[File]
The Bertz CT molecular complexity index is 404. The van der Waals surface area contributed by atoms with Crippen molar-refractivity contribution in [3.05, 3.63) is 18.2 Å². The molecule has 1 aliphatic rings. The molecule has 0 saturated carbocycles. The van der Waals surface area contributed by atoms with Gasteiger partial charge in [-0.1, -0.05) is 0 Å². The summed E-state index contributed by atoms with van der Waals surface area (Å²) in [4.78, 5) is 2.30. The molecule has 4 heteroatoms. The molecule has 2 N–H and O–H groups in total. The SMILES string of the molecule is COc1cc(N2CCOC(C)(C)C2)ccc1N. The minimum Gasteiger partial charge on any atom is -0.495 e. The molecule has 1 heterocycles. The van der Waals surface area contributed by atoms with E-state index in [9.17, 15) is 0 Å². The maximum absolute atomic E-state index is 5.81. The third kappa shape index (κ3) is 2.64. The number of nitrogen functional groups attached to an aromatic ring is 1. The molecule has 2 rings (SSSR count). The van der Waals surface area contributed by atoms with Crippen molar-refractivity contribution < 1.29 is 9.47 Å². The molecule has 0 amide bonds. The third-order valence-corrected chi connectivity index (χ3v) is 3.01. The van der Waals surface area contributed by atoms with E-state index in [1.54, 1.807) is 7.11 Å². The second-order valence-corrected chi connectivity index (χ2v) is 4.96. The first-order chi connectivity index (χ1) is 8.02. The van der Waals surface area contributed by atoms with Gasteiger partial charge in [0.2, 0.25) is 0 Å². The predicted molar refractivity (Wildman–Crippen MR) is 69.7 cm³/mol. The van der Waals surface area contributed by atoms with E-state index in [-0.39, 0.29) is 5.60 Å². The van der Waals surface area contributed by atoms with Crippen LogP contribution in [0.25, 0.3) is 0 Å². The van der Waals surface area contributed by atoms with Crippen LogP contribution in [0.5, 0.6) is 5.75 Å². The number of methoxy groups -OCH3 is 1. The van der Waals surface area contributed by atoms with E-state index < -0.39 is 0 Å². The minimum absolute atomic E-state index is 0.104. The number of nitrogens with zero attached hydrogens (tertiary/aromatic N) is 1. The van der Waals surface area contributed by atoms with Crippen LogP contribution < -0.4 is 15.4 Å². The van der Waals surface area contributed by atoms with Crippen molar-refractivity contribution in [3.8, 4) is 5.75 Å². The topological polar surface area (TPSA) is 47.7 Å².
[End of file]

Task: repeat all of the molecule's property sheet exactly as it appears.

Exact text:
The Bertz CT molecular complexity index is 404. The van der Waals surface area contributed by atoms with Crippen molar-refractivity contribution in [3.05, 3.63) is 18.2 Å². The molecule has 1 aliphatic rings. The molecule has 0 saturated carbocycles. The van der Waals surface area contributed by atoms with Gasteiger partial charge in [-0.1, -0.05) is 0 Å². The summed E-state index contributed by atoms with van der Waals surface area (Å²) in [4.78, 5) is 2.30. The molecule has 4 heteroatoms. The molecule has 2 N–H and O–H groups in total. The SMILES string of the molecule is COc1cc(N2CCOC(C)(C)C2)ccc1N. The minimum Gasteiger partial charge on any atom is -0.495 e. The molecule has 1 heterocycles. The van der Waals surface area contributed by atoms with E-state index in [9.17, 15) is 0 Å². The maximum absolute atomic E-state index is 5.81. The third kappa shape index (κ3) is 2.64. The number of nitrogen functional groups attached to an aromatic ring is 1. The molecule has 2 rings (SSSR count). The van der Waals surface area contributed by atoms with Crippen molar-refractivity contribution < 1.29 is 9.47 Å². The molecule has 0 amide bonds. The third-order valence-corrected chi connectivity index (χ3v) is 3.01. The van der Waals surface area contributed by atoms with E-state index in [1.54, 1.807) is 7.11 Å². The second-order valence-corrected chi connectivity index (χ2v) is 4.96. The first-order chi connectivity index (χ1) is 8.02. The van der Waals surface area contributed by atoms with Gasteiger partial charge in [0.2, 0.25) is 0 Å². The predicted molar refractivity (Wildman–Crippen MR) is 69.7 cm³/mol. The van der Waals surface area contributed by atoms with E-state index in [-0.39, 0.29) is 5.60 Å². The van der Waals surface area contributed by atoms with Crippen LogP contribution in [0.25, 0.3) is 0 Å². The van der Waals surface area contributed by atoms with Crippen LogP contribution in [0.5, 0.6) is 5.75 Å². The number of methoxy groups -OCH3 is 1. The van der Waals surface area contributed by atoms with E-state index < -0.39 is 0 Å². The minimum absolute atomic E-state index is 0.104. The number of nitrogens with zero attached hydrogens (tertiary/aromatic N) is 1. The van der Waals surface area contributed by atoms with Crippen LogP contribution < -0.4 is 15.4 Å². The van der Waals surface area contributed by atoms with Crippen molar-refractivity contribution in [3.8, 4) is 5.75 Å². The topological polar surface area (TPSA) is 47.7 Å².